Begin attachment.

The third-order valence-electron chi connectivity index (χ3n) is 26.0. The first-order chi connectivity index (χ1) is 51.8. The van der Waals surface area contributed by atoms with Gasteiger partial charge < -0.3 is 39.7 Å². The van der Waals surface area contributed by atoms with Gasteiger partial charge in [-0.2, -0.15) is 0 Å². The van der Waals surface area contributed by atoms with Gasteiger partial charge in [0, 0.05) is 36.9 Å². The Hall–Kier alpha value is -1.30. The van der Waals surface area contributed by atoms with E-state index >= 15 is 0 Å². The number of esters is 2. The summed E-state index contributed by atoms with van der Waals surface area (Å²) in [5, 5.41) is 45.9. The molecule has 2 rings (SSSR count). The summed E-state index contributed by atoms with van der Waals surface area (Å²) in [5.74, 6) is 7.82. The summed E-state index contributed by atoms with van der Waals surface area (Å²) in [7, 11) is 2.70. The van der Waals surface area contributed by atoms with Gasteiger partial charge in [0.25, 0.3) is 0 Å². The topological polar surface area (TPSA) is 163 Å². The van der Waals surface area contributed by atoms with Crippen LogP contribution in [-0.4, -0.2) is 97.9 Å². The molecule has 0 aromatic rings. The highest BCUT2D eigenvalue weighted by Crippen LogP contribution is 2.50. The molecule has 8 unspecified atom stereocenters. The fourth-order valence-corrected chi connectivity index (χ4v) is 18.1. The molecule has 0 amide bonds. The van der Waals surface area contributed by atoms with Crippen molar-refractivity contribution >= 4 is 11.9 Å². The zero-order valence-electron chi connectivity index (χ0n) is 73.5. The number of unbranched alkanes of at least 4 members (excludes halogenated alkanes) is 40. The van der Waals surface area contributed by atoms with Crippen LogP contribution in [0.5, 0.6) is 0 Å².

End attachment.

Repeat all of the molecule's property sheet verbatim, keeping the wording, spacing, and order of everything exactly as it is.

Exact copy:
The third-order valence-electron chi connectivity index (χ3n) is 26.0. The first-order chi connectivity index (χ1) is 51.8. The van der Waals surface area contributed by atoms with Gasteiger partial charge < -0.3 is 39.7 Å². The van der Waals surface area contributed by atoms with Gasteiger partial charge in [-0.2, -0.15) is 0 Å². The van der Waals surface area contributed by atoms with Gasteiger partial charge in [0, 0.05) is 36.9 Å². The Hall–Kier alpha value is -1.30. The van der Waals surface area contributed by atoms with E-state index >= 15 is 0 Å². The number of esters is 2. The summed E-state index contributed by atoms with van der Waals surface area (Å²) in [5, 5.41) is 45.9. The molecule has 2 rings (SSSR count). The summed E-state index contributed by atoms with van der Waals surface area (Å²) in [5.74, 6) is 7.82. The summed E-state index contributed by atoms with van der Waals surface area (Å²) in [7, 11) is 2.70. The van der Waals surface area contributed by atoms with Gasteiger partial charge in [0.25, 0.3) is 0 Å². The topological polar surface area (TPSA) is 163 Å². The van der Waals surface area contributed by atoms with Crippen LogP contribution in [-0.4, -0.2) is 97.9 Å². The molecule has 0 aromatic rings. The highest BCUT2D eigenvalue weighted by Crippen LogP contribution is 2.50. The molecule has 8 unspecified atom stereocenters. The fourth-order valence-corrected chi connectivity index (χ4v) is 18.1. The molecule has 0 amide bonds. The van der Waals surface area contributed by atoms with Crippen molar-refractivity contribution >= 4 is 11.9 Å². The zero-order valence-electron chi connectivity index (χ0n) is 73.5. The number of unbranched alkanes of at least 4 members (excludes halogenated alkanes) is 40. The van der Waals surface area contributed by atoms with Crippen LogP contribution in [0.5, 0.6) is 0 Å².